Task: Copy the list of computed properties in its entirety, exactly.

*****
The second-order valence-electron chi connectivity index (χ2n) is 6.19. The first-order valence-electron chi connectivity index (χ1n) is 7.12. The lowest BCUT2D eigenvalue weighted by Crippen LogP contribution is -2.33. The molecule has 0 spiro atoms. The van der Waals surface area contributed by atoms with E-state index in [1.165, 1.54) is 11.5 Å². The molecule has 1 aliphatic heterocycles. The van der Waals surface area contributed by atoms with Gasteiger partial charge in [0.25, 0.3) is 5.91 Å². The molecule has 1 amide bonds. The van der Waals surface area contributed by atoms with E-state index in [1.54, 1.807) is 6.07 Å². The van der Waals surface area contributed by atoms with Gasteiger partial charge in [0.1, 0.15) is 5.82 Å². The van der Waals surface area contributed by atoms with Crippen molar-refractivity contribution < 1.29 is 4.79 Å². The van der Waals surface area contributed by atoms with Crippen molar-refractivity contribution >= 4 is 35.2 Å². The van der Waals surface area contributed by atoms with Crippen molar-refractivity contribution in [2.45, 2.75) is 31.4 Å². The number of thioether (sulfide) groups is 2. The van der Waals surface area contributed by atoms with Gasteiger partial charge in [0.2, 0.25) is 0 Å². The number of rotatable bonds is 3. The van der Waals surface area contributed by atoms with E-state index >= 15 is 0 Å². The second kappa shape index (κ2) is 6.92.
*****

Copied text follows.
The second-order valence-electron chi connectivity index (χ2n) is 6.19. The first-order valence-electron chi connectivity index (χ1n) is 7.12. The lowest BCUT2D eigenvalue weighted by Crippen LogP contribution is -2.33. The molecule has 0 spiro atoms. The van der Waals surface area contributed by atoms with E-state index in [1.165, 1.54) is 11.5 Å². The molecule has 1 aliphatic heterocycles. The van der Waals surface area contributed by atoms with Gasteiger partial charge in [0.25, 0.3) is 5.91 Å². The molecule has 1 amide bonds. The van der Waals surface area contributed by atoms with E-state index in [1.54, 1.807) is 6.07 Å². The van der Waals surface area contributed by atoms with Gasteiger partial charge in [0.1, 0.15) is 5.82 Å². The van der Waals surface area contributed by atoms with Crippen molar-refractivity contribution < 1.29 is 4.79 Å². The van der Waals surface area contributed by atoms with Crippen molar-refractivity contribution >= 4 is 35.2 Å². The van der Waals surface area contributed by atoms with Crippen molar-refractivity contribution in [2.45, 2.75) is 31.4 Å². The number of thioether (sulfide) groups is 2. The van der Waals surface area contributed by atoms with Gasteiger partial charge in [0.2, 0.25) is 0 Å². The number of rotatable bonds is 3. The van der Waals surface area contributed by atoms with E-state index >= 15 is 0 Å². The second kappa shape index (κ2) is 6.92.